We report a study examining the role of ‘cognitive miserliness’ as a determinant of poor performance on the standard three-item Cognitive Reflection Test (CRT). The cognitive miserliness hypothesis proposes that people often respond incorrectly on CRT items because of an unwillingness to go beyond default, heuristic processing and invest time and effort in analytic, reflective processing. Our analysis (N = 391) focused on people’s response times to CRT items to determine whether predicted associations are evident between miserly thinking and the generation of incorrect, intuitive answers. Evidence indicated only a weak correlation between CRT response times and accuracy. Item-level analyses also failed to demonstrate predicted response-time differences between correct analytic and incorrect intuitive answers for two of the three CRT items. We question whether participants who give incorrect intuitive answers on the CRT can legitimately be termed cognitive misers and whether the three CRT items measure the same general construct.
    • Supporting a design-driven approach to social inclusion and accessibility in transport

      Marshall, Russell; Summerskill, Steve; Case, Keith; Hussain, Amjad; Gyi, Diane E.; Sims, Ruth; Morris, Andrew; Barnes, Jo; Loughborough University (2016-06-07)
      This paper presents research into the area of public transport and accessibility, addressing the support of practitioners in achieving socially inclusive solutions to the mobility issues of diverse populations. For decades social policy has been underpinned by a stereotyping of populations into simplified sub groups: old, young, disabled, etc. and thus solutions often fail to properly address the richness of human variability. These shortcomings are often ‘managed’ through the ability for people to adapt, however, this is not a sustainable way in which to build a socially inclusive transport infrastructure. A software design tool called HADRIAN is presented. This tool provides a means to evaluate designs for their physical inclusiveness through the use of a virtual user group. This virtual user group is the embodiment of over 100 people that can be used to assess an existing or proposed design and to gain an understanding of what may be done to improve its accommodation. A case study exploring the use of the tool is described together with work in exploring the correlation of the individuals within the HADRIAN system with data on the UK population as a whole and how the inclusion or exclusion of individuals with specific characteristics can be used to inform a more representative view of the inclusiveness of a design.
    • Supporting an inclusive, sustainable approach to design and manufacture.

      Marshall, Russell; Case, Keith; Gyi, Diane E.; Summerskill, Steve; Sims, Ruth; Loughborough University (2011)
      Taking a more inclusive and accessible approach to the design of products, services and systems is supported with a proven business model. Due to the increasing age of global populations and the prevalence of people with a disability, there is a significant market to be addressed through more inclusive design. Taking an inclusive approach can then act as a driver for more sustainable product development ensuring that products meet the needs of the broadest range of users possible and are sufficiently flexible to meet the changing demands of users as they age. This paper reports on research done in order to address shortcomings in the tools available to designers looking to take an inclusive approach and the availability of data to support such tools. In particular the paper introduces a digital human modelling tool called HADRIAN designed to allow the evaluation of designs within a CAD environment that consider the abilities of a very broad range of users. However, design is one element within the realisation of products. This paper explores also explores the use of HADRIAN beyond its initial design-led remit, into the implications for the manufacture of these inclusive products as part of a broader view of sustainable manufacturing practice.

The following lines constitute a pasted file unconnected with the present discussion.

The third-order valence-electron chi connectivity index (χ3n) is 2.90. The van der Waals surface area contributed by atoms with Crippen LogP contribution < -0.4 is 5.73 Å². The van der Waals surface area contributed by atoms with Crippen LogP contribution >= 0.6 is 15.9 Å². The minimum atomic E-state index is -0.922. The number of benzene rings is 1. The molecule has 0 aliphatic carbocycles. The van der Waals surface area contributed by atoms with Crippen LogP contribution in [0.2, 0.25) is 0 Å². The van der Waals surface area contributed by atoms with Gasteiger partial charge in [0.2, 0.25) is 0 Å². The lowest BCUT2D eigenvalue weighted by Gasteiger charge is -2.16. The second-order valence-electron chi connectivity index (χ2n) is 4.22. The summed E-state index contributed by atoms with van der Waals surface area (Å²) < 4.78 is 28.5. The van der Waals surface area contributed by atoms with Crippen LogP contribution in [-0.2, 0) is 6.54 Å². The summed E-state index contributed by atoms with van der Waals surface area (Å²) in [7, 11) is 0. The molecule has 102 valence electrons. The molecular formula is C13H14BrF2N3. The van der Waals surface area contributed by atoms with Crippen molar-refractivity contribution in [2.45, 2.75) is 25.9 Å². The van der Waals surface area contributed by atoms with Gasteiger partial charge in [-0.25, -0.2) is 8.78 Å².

• Supporting older and disabled people’s needs in product, environment and service design

      Sims, Ruth; Marshall, Russell; Summerskill, Steve; Gyi, Diane E.; Case, Keith; Loughborough University (2012)
      For the last decade research by the Loughborough Design School in the UK has lead a computer-based tool called HADRIAN has been developed to encourage empathy between design professionals, policy makers, commissioning clients and potential end-users, including people who are older or who may have some form of impairment. The tool provides a means to evaluate the accessibility and inclusiveness of a design by simulating the abilities of older and disabled people and performing virtual user trials where potential barriers introduced by the proposed design can be identified and rectified before the design is implemented in the real world. This paper presents and discusses three validation trials conducted to evaluate the simulation capabilities of HADRIAN compared to real people interacting with the same tasks. Trials included two laboratory-based tasks and one field trial at a railways station.